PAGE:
Piecing together an income as a musician can take a piece of your heart. Many musicians in the US are stuck working day jobs when they’d rather be recording, playing gigs, or even giving lessons, just to be doing what they love—making music. According to the US Bureau of Labor Statistics, there were only 187,600 full-time musician jobs in the United States in 2018, with no growth projected over the next ten years. What’s even more depressing? Orchestras, operas, and other organizations that rely on public funding are in a tough spot these days. Jobs in the non-profit sector are actually expected to decline.
But there is a bright spot on the horizon. The explosion of digital music streaming platforms has decidedly amped up the opportunity for you to earn money doing what you love. If you haven’t yet jumped into the big stream, here are a few tips to get you started.
*A Guest post by the folks at ConsumersAdvocate.org
Decide which streaming platforms you want to focus on
The best music streaming services for you may depend on the type of music you make and the listeners individual sites attract. While most of the larger sites like Spotify and Tidal feature massive catalogs, a few sites do specialize in particular genres. If you’re into death metal, you may want to focus on GimmeRadio. Dubstep is the king of EDM, while Apple calls Spinrilla the 800-lb. gorilla of hip-hop. Getting your music in front of the right listeners is a great strategy for reaping the rewards—also known as royalties—of streaming your music.
Compare royalty rates—but don’t be ruled by them
When you place a tune with a streaming music site, each time a listener downloads that tune you are entitled to a royalty payment. Each streaming site figures royalties in its own idiosyncratic way. Tidal and Apple music tend to pay the highest rates. But don’t ignore sites (particularly YouTube) that pay less per stream but also expose your work to a much wider audience. YouTube engages 1.5 billion users per month, while a site like Amazon Music only captures about 32 million.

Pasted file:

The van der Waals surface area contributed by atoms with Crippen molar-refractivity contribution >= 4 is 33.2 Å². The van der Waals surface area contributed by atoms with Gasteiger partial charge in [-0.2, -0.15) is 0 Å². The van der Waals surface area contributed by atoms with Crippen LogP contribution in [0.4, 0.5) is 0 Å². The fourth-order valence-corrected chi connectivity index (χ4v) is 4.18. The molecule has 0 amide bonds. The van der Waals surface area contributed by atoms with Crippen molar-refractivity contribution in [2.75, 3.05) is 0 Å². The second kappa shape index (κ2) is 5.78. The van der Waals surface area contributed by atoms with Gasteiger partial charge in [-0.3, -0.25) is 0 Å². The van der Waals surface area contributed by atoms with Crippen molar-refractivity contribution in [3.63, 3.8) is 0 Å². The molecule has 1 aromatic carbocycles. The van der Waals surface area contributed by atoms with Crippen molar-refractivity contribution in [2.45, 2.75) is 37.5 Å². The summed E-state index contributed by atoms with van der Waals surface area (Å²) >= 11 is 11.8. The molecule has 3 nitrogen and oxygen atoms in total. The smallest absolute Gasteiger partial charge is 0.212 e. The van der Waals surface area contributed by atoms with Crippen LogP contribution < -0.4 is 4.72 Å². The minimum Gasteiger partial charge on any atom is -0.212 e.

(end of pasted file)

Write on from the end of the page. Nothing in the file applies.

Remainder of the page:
Get yourself a distributor
Sure, you could try to do it yourself. But chances are you’ll want to upload your tunes to a variety of streaming sources. That’s a pretty time-consuming undertaking, made all the more complicated by the fact that some streaming sites will only work with distributors and not individual artists. Digital distributors come in a lot of different flavors and you’ll want to compare the costs and contracts each of them offers. You can work with multiple distributors simultaneously, though only one per song. Distributors demand exclusivity on any work you give them to promote. (Cooper – personally I use CD Baby and I think that they do a great job at distibuting)
Align yourself with a Performance Rights Organization
There are two kinds of royalties you can collect when you publish a song. Your distributor(s) will collect and pay you mechanical royalties, which accrue every time your song is downloaded or a record company duplicates one of your albums on vinyl or CD. But you’re also entitled to something called performance royalties. Performance royalties are generated when one of your songs is played in a bar, restaurant or other public space. To collect performance royalties, you need to register your music with a Performance Rights Organization (PRO) or Collective Management Organization (CMO.) These organizations are paid by public performance spaces to gain the rights to play recorded music. Registering your music with a PRO or CMO simplifies the process of capturing performance royalties, which are notoriously difficult to track and collect.
Expand your social media presence
like you really mean it. Just because you’re streaming music doesn’t mean people will listen to it. Promotion is part of your job as a musician. Let your fans know each time you make one of your songs available through a streaming service. Announce it on your own website—you do have a website, right?—accompanied by an audio clip. Tweet about it. Put a photo of your new album cover on Instagram. In the parlance of our times, if it’s not on Instagram Facebook, it didn’t happen.
Hope this helps!